Teamster women march in downtown Minneapolis
by Deborah Rosenstein
Some 800 Teamsters, in the Twin Cities for a national Teamsters Women's Conference, filled Peavey Plaza Friday to protest corporate greed and call for action to address the nation's unemployment crisis.
"Our country's been hijacked and we need to get it back," said Kim Keller, deputy director of the International Brotherhood of Teamsters' Organizing Department.
She mentioned three recent economic reports showing the U.S. poverty rate is at its highest since 1994, that one out of every seven people in the country live in poverty and that 1.2 million families will lose their homes in the next year. Women now make 82 cents for every dollar men earn, a smaller gap than in the past, but women's wages aren't really improving - men have fared worse in the current recession.
Keller led the crowd in holding their thumbs down in front of the Target Corporation building to protest the company's campaign donations to Republican gubernatorial candidate Tom Emmer, who is advocating more cuts in public services to pay for lower corporate taxes.
Sue Mauren, Teamsters Women's Conference director and president of Teamsters Joint Council 32 in Minnesota, said, "The very people who caused this crisis are recovering, but we need an economic recovery that includes the working class."
Tom Keegel, Teamsters General Secretary-Treasurer, spoke about the greed on Wall Street and said that CEOs have "turned this economy into their own personal casinos."
Other speakers included Minneapolis City Council President Barb Johnson and state Senator Katie Sieben. They urged union members to get involved in bargaining and organizing - and in electing pro-worker candidates in November.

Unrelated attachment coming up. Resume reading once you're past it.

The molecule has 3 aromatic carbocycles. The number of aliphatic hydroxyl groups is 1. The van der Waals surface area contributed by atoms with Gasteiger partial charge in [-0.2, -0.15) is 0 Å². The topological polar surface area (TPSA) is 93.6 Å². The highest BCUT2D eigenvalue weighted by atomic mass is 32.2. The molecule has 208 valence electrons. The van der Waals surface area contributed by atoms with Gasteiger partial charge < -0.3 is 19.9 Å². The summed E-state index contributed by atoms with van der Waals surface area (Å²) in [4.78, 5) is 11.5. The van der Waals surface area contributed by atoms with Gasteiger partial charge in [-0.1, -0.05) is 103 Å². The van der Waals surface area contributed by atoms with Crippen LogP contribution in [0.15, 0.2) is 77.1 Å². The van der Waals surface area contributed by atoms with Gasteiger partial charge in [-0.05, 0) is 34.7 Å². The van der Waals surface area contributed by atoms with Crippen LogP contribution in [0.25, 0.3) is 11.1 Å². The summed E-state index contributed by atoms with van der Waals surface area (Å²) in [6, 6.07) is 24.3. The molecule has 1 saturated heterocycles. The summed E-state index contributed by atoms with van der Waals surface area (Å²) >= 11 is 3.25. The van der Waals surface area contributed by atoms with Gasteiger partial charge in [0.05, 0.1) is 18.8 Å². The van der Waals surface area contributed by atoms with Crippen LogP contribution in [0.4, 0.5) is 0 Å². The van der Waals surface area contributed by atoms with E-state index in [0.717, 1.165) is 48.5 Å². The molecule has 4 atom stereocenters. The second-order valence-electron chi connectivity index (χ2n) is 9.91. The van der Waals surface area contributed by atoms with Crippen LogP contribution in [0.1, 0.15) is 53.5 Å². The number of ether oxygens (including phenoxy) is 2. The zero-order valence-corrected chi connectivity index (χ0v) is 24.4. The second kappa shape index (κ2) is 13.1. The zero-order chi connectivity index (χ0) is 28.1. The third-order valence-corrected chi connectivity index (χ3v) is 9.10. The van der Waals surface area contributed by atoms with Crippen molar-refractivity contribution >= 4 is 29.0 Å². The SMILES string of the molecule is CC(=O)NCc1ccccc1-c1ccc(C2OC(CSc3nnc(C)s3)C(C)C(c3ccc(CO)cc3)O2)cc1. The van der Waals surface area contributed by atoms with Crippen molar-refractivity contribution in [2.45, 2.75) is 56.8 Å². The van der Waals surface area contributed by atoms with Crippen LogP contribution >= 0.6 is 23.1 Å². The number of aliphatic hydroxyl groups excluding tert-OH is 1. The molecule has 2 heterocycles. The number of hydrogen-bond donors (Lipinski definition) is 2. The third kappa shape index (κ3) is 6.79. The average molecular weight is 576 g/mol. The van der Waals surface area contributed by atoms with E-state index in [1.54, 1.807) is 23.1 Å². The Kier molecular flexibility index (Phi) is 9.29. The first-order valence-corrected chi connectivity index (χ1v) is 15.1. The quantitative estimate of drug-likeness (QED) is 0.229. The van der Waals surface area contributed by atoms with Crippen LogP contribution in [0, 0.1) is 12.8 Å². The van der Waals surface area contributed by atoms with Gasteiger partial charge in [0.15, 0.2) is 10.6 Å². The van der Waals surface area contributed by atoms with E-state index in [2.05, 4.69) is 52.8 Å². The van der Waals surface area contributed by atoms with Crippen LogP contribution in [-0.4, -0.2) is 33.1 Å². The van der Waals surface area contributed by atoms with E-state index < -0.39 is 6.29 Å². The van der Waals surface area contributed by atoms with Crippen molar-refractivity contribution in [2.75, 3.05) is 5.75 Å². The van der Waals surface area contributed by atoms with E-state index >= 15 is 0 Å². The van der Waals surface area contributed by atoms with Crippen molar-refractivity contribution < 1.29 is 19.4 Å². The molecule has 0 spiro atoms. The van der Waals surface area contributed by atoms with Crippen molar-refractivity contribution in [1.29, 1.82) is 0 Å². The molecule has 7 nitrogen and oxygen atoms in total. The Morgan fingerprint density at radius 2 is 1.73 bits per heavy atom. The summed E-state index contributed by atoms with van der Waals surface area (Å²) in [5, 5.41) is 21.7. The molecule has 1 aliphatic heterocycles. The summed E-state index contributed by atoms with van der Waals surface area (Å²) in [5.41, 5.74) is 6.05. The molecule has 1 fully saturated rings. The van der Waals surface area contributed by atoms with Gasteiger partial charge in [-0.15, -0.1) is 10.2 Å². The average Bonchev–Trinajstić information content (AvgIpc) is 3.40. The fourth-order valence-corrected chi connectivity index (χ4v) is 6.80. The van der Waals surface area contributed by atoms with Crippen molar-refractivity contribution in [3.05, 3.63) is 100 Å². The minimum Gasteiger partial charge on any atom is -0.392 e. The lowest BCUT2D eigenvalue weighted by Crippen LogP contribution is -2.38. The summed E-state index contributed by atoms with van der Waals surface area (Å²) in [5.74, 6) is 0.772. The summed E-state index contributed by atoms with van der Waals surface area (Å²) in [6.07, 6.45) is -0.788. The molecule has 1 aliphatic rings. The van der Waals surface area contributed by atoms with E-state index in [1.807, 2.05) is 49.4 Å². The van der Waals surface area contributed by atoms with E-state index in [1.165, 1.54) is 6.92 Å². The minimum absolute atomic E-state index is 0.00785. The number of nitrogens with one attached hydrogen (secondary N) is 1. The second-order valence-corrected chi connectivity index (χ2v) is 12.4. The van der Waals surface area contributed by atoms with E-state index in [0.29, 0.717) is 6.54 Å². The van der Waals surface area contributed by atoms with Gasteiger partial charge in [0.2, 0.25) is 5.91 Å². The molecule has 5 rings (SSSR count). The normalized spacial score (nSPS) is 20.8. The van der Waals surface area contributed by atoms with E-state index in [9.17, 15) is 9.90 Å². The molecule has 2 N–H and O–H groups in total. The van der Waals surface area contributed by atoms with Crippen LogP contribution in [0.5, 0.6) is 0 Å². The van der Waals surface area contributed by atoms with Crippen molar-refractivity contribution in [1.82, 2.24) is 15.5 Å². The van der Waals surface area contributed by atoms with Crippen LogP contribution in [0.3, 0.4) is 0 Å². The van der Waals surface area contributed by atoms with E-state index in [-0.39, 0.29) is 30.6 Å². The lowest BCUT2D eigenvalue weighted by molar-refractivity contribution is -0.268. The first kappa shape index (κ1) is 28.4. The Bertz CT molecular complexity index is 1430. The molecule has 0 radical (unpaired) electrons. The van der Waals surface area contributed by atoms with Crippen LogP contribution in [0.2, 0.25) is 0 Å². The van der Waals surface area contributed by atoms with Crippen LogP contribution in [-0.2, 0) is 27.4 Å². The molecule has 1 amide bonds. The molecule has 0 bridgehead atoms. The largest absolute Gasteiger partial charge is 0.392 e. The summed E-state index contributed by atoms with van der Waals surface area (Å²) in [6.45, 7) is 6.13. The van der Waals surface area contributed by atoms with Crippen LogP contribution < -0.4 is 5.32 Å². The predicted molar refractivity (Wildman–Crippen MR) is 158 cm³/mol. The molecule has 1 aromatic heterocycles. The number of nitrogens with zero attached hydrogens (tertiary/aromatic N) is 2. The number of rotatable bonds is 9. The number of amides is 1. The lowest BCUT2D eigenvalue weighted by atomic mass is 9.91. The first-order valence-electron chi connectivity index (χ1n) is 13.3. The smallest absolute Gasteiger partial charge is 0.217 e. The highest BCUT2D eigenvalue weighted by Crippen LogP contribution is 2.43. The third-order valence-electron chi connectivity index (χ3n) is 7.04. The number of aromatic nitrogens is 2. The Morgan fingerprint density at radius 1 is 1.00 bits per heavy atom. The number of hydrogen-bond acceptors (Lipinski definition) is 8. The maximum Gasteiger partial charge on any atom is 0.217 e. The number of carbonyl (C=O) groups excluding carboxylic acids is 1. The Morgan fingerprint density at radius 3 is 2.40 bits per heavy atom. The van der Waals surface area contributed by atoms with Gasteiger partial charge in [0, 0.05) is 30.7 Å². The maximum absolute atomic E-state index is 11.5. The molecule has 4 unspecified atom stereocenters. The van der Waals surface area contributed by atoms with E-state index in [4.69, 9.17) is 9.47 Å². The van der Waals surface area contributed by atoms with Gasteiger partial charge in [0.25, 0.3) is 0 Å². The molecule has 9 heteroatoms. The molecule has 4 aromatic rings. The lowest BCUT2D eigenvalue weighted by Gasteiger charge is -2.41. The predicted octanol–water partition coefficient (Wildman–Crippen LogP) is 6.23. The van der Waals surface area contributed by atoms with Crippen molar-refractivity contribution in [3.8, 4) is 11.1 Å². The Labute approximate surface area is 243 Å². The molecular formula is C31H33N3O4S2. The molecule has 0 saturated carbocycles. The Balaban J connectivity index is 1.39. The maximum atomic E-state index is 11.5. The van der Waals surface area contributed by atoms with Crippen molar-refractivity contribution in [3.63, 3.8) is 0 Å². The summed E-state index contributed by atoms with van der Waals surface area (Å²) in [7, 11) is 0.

The rally featured chanting, dancing and singing, including Robin Kohl, a member of Teamsters Local 638 in Minnesota, leading the crowd in a rousing version of Bev Grant's classic, "We Were There."
The conference "Teamster Women: Proud of the Past, Prepared for the Future," ran from Thursday through Saturday and was attended by women from the United States and Canada. Highlights included addresses by Teamster President James Hoffa, political analyst Arianna Huffington, National Labor Relations Board chair Wilma Liebman, Interfaith Worker Justice Executive Director Kim Bobo, U.S. Senator Amy Klobuchar and Franni Franken, wife of U.S. Senator Al Franken.
Dozens of workshops were held, including sessions on organizing for work-life balance, setting up women's committees, building bridges with immigrant workers and communicating through social media. The conference program highlighted the milestone 1934 Minneapolis truckers' strike, and University of Minnesota Labor Education Service staff taught two classes on the strike and its legacy for Teamster members today.
For more information
View video and other highlights of the conference on the Teamster website